Table of Contents
Many of us are moving around from one location to another. When we are on our feet all the time, it can cause the muscles of the lower extremity to become tight and ache that we need to sit down and rest. When the body is resting, our posture tends to be hunched over, and it causes the postural muscles to over-stretch and cause pain when we get up from our rested position. Whether sitting on the couch or a chair, our posture tends to be reclined where it may seem comfortable, but it causes pain to our musculoskeletal system in our neck, shoulders, and back. To that point, when we get out of the reclined position, it can also affect the legs, calves, and feet. Today’s article focuses on the postural muscles, how postural pain affects the gastrocnemius-soleus muscles, and how MET treatment can help the postural muscles. We utilize valuable information about our patients to certified medical providers using MET treatment to mitigate postural effects on the musculoskeletal system. We encourage and refer patients to associated medical providers based on their diagnosis while supporting that education is a remarkable and fantastic way to ask our providers the essential questions at the patient’s acknowledgment. Dr. Alex Jimenez, D.C., comprises this information as an educational service. Disclaimer
What Are The Postural Muscles?
Have you been dealing with low back pain? What about feeling a tingling or numbing sensation down your calves or feet? Or do your back muscles constantly ache from sitting down for long periods? Many of these are signs and symptoms that you are experiencing pain in your postural muscles. Studies reveal that the postural muscles interact between the musculoskeletal system and the central nervous system’s afferent and efferent pathways. In the human body, three curves maintain mobility, stability, and balance to resist longitudinal pressures: cervical, thoracic, and lumbar. The postural muscles work with the lower body extremities to support the weight of the upper body extremities. Additional research shows that postural stability and balance control are interlinked with a dynamic process and allow the muscles in the lower portions of the body, like the legs and calf, to help stabilize the upper body’s weight. We will look at the gastrocnemius and soleus muscles as they help maintain good posture, balance, and stability.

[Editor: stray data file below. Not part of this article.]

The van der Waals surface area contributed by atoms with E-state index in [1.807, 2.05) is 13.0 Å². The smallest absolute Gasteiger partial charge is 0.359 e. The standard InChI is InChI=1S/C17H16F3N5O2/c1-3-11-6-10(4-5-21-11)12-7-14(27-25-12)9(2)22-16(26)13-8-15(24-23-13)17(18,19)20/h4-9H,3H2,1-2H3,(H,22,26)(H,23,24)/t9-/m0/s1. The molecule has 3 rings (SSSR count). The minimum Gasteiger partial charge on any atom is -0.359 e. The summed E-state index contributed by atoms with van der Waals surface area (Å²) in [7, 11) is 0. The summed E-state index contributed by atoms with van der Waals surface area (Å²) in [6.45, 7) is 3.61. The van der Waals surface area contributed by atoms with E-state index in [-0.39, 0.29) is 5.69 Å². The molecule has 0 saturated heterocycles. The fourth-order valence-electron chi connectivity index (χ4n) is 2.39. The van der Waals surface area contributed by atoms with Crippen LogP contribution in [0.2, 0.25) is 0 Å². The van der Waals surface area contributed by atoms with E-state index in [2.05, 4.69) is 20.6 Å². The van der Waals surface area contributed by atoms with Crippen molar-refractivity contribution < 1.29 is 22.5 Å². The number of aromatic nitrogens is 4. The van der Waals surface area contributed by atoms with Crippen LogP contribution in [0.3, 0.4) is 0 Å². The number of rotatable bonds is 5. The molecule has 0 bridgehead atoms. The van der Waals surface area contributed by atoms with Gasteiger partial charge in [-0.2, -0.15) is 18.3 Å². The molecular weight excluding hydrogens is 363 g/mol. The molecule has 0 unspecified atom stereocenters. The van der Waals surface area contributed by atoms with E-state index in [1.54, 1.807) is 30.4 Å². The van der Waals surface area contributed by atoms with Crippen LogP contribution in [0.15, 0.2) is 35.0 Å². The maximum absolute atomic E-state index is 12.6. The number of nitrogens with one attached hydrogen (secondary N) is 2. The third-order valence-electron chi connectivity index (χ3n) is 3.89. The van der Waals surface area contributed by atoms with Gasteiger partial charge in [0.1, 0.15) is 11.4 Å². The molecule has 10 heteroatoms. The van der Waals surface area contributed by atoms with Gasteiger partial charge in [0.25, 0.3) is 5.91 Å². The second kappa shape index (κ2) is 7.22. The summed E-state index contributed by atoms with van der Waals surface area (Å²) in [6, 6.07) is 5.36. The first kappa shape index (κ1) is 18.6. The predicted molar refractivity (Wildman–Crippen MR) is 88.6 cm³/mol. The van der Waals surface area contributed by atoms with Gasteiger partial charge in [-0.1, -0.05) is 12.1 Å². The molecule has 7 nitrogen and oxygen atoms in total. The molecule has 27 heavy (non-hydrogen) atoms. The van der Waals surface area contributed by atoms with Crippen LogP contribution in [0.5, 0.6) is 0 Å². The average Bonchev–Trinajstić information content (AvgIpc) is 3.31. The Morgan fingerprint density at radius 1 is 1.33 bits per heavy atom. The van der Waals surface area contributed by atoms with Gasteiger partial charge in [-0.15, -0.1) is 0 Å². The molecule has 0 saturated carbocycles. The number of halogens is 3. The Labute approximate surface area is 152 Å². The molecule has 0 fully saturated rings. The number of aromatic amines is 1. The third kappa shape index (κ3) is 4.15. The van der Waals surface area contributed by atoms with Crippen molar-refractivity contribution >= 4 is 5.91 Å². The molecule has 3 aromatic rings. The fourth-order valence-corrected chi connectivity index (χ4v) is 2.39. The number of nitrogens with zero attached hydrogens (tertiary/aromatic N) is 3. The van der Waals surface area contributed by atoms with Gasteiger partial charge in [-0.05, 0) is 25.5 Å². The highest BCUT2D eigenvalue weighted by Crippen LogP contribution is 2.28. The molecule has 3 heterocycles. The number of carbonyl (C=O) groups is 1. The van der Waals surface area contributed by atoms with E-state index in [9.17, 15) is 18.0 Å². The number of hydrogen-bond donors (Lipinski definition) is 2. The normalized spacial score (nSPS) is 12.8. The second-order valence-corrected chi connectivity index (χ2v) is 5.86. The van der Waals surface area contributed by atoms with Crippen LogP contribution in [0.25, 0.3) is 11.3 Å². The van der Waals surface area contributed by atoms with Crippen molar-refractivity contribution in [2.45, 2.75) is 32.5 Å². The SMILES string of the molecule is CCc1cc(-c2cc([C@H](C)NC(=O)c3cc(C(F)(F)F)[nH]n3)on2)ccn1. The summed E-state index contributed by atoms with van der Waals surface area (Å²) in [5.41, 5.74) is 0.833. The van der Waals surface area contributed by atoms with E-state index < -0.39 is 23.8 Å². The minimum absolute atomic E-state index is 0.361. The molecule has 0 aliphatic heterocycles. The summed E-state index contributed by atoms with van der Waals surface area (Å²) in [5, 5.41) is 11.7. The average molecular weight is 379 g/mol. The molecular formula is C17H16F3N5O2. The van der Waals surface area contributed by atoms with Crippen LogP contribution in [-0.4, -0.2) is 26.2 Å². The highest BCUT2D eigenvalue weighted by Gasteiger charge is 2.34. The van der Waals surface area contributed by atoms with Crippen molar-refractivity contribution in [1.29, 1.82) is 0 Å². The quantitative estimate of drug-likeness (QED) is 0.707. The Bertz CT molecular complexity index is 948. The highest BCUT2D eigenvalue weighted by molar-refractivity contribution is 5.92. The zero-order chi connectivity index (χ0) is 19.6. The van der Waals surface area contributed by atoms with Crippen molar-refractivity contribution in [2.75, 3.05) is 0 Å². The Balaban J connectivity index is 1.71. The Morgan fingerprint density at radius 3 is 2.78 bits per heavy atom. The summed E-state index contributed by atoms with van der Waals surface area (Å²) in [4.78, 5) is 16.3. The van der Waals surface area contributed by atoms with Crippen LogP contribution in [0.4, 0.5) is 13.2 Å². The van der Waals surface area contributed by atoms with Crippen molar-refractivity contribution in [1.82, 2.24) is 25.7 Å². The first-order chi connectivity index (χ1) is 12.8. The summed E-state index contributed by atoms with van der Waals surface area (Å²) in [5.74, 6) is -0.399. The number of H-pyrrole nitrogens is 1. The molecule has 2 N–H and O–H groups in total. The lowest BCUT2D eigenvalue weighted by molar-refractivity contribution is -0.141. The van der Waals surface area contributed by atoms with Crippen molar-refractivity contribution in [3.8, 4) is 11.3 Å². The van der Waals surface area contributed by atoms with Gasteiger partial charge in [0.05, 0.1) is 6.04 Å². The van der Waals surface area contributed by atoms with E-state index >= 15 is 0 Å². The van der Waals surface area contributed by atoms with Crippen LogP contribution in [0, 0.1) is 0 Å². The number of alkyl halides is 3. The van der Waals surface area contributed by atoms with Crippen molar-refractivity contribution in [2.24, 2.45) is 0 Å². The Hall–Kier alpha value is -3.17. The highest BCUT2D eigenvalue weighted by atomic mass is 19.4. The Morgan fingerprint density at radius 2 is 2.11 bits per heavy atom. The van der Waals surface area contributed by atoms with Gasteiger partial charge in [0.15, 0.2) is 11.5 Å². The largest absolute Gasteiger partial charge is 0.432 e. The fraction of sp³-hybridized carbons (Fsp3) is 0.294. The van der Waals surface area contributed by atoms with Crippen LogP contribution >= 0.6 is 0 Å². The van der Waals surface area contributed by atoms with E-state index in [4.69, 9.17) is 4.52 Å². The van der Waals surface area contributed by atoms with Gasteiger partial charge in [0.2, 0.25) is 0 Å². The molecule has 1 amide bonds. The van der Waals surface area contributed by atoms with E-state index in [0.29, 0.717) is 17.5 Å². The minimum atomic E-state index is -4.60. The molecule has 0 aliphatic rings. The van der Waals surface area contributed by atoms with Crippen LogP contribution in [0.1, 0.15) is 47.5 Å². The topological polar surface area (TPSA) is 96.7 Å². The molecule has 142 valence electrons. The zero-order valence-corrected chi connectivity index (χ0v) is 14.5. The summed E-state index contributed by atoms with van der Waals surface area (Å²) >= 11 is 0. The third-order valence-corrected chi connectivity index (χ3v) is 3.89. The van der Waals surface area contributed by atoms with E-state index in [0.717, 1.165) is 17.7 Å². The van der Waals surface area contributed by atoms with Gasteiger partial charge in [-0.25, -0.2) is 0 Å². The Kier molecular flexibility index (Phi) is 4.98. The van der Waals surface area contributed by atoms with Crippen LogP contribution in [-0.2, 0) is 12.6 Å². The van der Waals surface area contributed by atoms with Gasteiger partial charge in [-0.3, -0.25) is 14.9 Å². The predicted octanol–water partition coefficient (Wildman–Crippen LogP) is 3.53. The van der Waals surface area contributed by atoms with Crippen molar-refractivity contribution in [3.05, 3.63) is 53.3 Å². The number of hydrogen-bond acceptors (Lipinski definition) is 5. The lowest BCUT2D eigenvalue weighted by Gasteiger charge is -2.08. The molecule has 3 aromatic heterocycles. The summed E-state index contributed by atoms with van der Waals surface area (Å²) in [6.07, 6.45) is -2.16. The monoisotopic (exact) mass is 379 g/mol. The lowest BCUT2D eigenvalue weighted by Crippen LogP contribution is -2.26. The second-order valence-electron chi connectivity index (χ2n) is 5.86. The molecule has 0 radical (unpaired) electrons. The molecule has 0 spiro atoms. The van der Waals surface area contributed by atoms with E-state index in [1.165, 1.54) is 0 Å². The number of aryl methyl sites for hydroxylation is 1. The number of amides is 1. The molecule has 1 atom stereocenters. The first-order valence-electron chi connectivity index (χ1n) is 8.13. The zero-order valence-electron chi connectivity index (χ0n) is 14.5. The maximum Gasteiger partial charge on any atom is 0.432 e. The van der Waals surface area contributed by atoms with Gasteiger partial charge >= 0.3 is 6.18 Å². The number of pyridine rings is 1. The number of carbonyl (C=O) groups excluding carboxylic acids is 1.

Postural Pain Affects The Gastrocnemius-Soleus Muscles
Repetitive motions associated with environmental factors can cause the gastrocnemius and soleus muscles to shorten and cause symptoms of muscle weakness, cramping, and instability in calves and legs. The gastrocnemius and soleus muscles have a beautiful relationship as they help form the calf muscles that allow movement and stability to the entire body. Now how would postural pain affect these muscles? According to research studies, when numerous factors start to affect the body’s posture, whether it is prolonged standing, sitting, bending, twisting, or awkward positions, it causes muscle strain to the body, and it can cause negative effects on the surrounding muscles. For example, say you are in an awkward position and start to feel a numbing sensation down to your legs and low back pain. When you release your body from the uncomfortable position, the blood flow and neuron signals will go haywire as the blood tries to get the muscles working again, and the signals are trying to reach back to the brain.
The Root Cause Of Pain- Video
Do your legs feel heavy constantly? Are you experiencing balancing issues when walking? Or have you been experiencing pain in your lower back, and it’s traveling down to your legs? If you are dealing with these issues, it could result from postural pain associated with your calves’ gastrocnemius and soleus muscles. Poor posture causes numerous pain-like symptoms, leading to muscle weakness or numbness in the legs and calves. When this happens, it can lead to instability and mobility issues that can turn into chronic conditions if not treated immediately. The video above explains how numerous factors can cause pain, leading to underlying musculoskeletal conditions that can cause the body to be misaligned. Luckily all is not lost, as there are multiple treatments to reduce pain and realign the body out of subluxation. Treatments like MET therapy, chiropractic care, and physical and nutritional therapy can help many individuals with pain-like symptoms. They can help stretch, lengthen, and reduce the effects of postural pain.